Whilst the Swiss federal state is responsible for human trafficking legislation, the cantons are responsible for prosecuting the perpetrators and protecting the victims. Cooperation mechanisms at the cantonal level (Cantonal round tables) are currently established in 18 cantons. 

The round tables are tasked to ensure proper cooperation amongst relevant stakeholders when a potential victim of human trafficking is identified.


More information

Switzerland

  • SCOTT, Swiss Coordination Unit against Trafficking in Persons and Smuggling of Migrants 
  • IOM Bern
  • FIZ Advocacy and Support for Migrant Women and Victims of Trafficking 
  • Au Cœur des Grottes, Reception, accommodation and support of victims
  • Astrée, Association for the support of victims of human trafficking
  • ECPAT Switzerland, Child protection,

International

  • International Organisation for Migration IOM (Global: Counter trafficking
  • IOM X, Kampagne der IOM zur Förderung der sicheren Migration und zur Bekämpfung von Menschenhandel.
     

Case Stories

Kamal (21) from Bangladesh is looking for a job abroad. He could not find employment in his home country or only poorly paid positions, which did not allow him to look after his family. On the internet he finds a job as a waiter in Switzerland. He pays a high recruitment fee to the agency and takes a flight to Switzerland. There, he encounters a completely different situation from what he imagined. Kamal is forced to work over 15 hours a day and has to sleep in a back room of the restaurant, together with 5 other people and on very thin mattresses. When Kamal asks his boss when he will receive his salary, the latter gets aggressive. He threatens him to let him work even harder. Since Kamal contracted debts to cover the high flight costs and the agency fees, he cannot afford to leave, still hoping to get paid. Kamal is desperate and does not know how to move on. Hopeless, he feels imprisoned. A guest notices his hardship and brings him to the police. Through the police, Kamal is referred to a cantonal victim counselling centre. He receives safe accommodation, psychological support and help in finding a regular work.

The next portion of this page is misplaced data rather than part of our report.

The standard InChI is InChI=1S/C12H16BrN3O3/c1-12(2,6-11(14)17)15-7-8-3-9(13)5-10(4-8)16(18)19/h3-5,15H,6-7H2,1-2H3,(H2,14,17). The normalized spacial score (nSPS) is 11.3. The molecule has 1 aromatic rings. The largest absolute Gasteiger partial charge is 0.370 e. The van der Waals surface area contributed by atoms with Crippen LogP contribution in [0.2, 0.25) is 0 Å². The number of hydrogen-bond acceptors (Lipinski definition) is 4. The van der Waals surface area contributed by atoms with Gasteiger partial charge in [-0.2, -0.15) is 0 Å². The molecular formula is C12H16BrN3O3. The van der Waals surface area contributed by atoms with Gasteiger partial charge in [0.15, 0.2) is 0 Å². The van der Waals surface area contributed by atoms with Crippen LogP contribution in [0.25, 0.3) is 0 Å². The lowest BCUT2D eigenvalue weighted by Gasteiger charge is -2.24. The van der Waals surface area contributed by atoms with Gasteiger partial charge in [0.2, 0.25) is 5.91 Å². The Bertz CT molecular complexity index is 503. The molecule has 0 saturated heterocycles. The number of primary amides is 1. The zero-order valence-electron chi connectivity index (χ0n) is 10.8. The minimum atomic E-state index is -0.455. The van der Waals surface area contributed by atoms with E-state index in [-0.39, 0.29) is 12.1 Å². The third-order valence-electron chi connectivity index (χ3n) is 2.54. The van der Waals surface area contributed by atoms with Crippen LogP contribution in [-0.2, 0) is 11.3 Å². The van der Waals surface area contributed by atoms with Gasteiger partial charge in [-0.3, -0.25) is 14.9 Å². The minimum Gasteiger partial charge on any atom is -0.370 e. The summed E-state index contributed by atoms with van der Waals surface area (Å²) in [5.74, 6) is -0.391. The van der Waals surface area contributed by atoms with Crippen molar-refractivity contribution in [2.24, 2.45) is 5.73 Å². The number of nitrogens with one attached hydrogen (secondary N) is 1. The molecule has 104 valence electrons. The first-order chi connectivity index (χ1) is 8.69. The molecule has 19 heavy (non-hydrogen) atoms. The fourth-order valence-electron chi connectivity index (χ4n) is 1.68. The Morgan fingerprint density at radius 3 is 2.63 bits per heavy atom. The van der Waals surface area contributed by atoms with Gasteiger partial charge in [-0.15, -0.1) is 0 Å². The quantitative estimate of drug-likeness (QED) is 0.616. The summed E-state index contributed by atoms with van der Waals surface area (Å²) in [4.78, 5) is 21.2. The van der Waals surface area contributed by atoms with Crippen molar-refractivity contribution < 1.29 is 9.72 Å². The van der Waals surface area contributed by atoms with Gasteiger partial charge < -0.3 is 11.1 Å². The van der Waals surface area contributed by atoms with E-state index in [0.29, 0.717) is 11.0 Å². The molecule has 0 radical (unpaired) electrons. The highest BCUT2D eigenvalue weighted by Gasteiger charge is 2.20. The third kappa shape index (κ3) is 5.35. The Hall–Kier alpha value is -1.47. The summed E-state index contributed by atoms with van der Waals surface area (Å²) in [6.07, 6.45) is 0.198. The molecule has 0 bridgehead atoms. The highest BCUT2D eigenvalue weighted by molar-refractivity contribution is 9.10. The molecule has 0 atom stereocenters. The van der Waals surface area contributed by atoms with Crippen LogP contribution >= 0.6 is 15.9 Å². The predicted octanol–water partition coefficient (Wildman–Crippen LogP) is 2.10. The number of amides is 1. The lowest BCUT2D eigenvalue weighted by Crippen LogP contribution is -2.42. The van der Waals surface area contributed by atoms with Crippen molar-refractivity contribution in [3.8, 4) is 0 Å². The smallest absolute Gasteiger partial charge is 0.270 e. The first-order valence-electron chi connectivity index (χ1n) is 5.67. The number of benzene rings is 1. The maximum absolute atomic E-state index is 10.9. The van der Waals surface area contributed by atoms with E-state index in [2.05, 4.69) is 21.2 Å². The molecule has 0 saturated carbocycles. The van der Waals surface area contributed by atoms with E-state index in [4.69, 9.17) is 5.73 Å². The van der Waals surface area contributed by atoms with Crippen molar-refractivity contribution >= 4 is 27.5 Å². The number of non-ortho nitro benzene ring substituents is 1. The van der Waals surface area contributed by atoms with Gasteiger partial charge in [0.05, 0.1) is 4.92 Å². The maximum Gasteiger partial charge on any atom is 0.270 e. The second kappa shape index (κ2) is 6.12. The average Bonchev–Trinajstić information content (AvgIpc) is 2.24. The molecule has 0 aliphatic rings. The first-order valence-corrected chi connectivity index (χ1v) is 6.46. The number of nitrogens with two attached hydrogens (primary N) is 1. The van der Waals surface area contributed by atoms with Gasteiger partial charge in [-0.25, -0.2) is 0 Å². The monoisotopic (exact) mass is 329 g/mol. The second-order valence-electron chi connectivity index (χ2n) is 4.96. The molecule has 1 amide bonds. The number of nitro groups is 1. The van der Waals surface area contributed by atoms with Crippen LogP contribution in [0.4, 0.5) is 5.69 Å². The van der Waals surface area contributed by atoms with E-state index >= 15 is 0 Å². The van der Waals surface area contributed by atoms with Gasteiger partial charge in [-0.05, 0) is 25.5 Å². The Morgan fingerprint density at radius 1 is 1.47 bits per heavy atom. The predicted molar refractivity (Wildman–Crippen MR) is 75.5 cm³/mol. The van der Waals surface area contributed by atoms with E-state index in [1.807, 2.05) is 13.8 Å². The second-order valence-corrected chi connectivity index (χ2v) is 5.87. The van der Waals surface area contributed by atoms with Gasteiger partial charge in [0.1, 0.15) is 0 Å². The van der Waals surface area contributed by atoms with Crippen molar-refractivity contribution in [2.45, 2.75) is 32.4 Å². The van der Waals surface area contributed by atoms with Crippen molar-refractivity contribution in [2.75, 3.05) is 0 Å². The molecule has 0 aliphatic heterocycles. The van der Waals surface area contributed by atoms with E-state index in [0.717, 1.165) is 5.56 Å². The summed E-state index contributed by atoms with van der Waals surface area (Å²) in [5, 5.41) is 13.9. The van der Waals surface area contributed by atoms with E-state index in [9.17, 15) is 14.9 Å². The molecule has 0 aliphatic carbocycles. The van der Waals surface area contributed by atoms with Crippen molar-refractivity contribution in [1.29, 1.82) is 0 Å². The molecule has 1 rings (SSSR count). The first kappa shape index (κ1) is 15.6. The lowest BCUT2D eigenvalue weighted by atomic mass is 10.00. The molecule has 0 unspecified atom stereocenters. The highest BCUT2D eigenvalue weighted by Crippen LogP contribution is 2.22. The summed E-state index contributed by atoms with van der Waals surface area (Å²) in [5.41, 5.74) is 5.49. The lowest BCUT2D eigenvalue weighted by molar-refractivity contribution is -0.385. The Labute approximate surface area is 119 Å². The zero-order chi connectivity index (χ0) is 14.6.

After her divorce, Katalin (24, from Hungary) faces financial difficulties. She is not able to look after her children and her parents anymore. A friend offers her a possibility to earn a lot of money in very short time. She should travel with him to Switzerland and work as a prostitute. Although it is a hard decision for Katalin, she decides to follow his advice. In Switzerland, Katalin has to receive 7 customers a day and earns very little money. She is always controlled and is not allowed to call her family. Katalin is forced to have unprotected sexual relationships with her customers. The traffickers threaten her as well as her family if she does not obey. She is far away from her children and cannot even support them financially. She sees no way out... After a few months, Katalin gets sick. A client realizes it and refers her to a victim counselling centre. There, Katalin received medical treatments, psychological and legal assistance and a safe accommodation. She can recover and reflect on her future. She decides to go back to Hungary to her family as soon as possible. Thanks to the return assistance received, she can finance a computer course. After a while, she finds a job in a company.